Stateline Story

Health Care Bills Change Game for States

  • March 22, 2010
  • By John Gramlich

The package of health care legislation passed by the U.S. House Sunday night (March 21) would bring major changes to patients and the medical system that treats them, but it also could shake up state government in ways felt in the courtroom, on the campaign trail and in regulatory offices.

Three Republican state attorneys general — from Florida, South Carolina and Virginia — are chomping at the bit to challenge the planned changes in court. In Virginia, Attorney General Ken Cuccinelli vowed to file suit "as soon as the ink is dry" from President Obama's signature on the bills, the Washington Post reports.Cuccinelli's legal reasoning for attacking the scheme hinges on a mandate that would require individuals to buy health insurance. He says the requirement goes beyond Congress' authority to regulate interstate commerce, the rationale for federal action.

"We believe the federal law is unconstitutional as it is based on the commerce clause. Simply put, not buying insurance is not engaging in commerce," Cuccinelli said, according to the Richmond Times-Dispatch .

Henry McMaster of South Carolina and Bob McCollum of Florida, both candidates for governor this year, also promised legal action. They have been talking with attorneys general in other states about the best way to mount a challenge, according to the The State of Columbia, S.C.

"There's going to be a big free-for-all lawsuit about this," Michael Bird, legislative counsel for the National Council of State Legislatures told Reuters .

The issue is already picking up steam in races for state offices, too. In New Mexico, Republican Doug Turner promised to sue the federal government over the changes if he's elected governor, says The New Mexico Independent .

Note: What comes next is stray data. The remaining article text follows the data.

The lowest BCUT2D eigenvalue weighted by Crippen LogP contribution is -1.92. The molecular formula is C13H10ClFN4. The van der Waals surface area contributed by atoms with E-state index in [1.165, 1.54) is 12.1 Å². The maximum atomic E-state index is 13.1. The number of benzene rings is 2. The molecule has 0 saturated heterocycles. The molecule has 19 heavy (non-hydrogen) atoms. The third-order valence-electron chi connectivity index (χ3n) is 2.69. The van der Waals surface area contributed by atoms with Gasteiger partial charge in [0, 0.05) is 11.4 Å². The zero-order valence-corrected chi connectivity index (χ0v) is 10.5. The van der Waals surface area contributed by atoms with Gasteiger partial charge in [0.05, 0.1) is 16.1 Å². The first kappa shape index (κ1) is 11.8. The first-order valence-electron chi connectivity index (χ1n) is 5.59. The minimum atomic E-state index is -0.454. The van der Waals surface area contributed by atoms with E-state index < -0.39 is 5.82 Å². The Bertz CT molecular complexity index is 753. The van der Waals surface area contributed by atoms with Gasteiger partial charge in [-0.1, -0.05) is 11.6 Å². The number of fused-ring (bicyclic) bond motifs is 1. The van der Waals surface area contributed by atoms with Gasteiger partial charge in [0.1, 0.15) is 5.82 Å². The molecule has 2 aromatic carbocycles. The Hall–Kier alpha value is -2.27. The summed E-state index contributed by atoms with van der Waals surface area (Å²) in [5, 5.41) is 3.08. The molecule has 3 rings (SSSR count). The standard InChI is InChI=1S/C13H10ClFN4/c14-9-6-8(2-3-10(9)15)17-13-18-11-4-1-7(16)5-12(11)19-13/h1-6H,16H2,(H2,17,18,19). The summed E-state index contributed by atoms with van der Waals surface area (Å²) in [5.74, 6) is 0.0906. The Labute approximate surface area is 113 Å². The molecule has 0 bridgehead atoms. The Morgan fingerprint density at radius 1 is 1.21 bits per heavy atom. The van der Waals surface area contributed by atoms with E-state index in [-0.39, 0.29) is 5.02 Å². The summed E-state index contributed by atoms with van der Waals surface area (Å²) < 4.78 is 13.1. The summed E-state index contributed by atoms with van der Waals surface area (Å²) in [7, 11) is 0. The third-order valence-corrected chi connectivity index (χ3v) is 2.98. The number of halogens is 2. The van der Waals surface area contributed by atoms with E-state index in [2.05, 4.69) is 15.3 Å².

And in Massachusetts, whose own universal health system is the model for key components of the federal legislation, the federal legislation has emerged as a major theme in the governor's race, reports the Boston Herald .

"We haven't gotten it right yet, and I don't believe the Washington plan is any better than the Massachusetts plan. It may even be worse," said Treasurer Tim Cahill, a former Democrat running for governor as an independent.

In a state that altered the federal health care debate by electing Republican Scott Brown to the U.S. Senate earlier this year, the issue could become even more poignant because one of the leading Republican candidates, Charles Baker, is a former health insurance executive. Governor Deval Patrick, a Democrat, is seeking re-election.

At a policy level, the health care overhaul would affect states' role in both the public and private insurance arenas.

Of the 32 million uninsured Americans expected to get new coverage when the legislation finally goes into effect, half will be covered by Medicaid, the joint federal-state insurance program for the poor, according to The New York Times . In the House floor debate, Republicans tried to portray the bill as a massive unfunded mandate on states, even citing statements from Democratic governors.

Other insurance changes — what President Obama called "a patient's bill of rights on steroids" — would add federal regulations to what has traditionally been an issue handled by states. One of the law's provisions, for example, would require insurers to allow young adults to stay on their parents' insurance plan until age 26. But several states have already enacted similar legislation in recent years.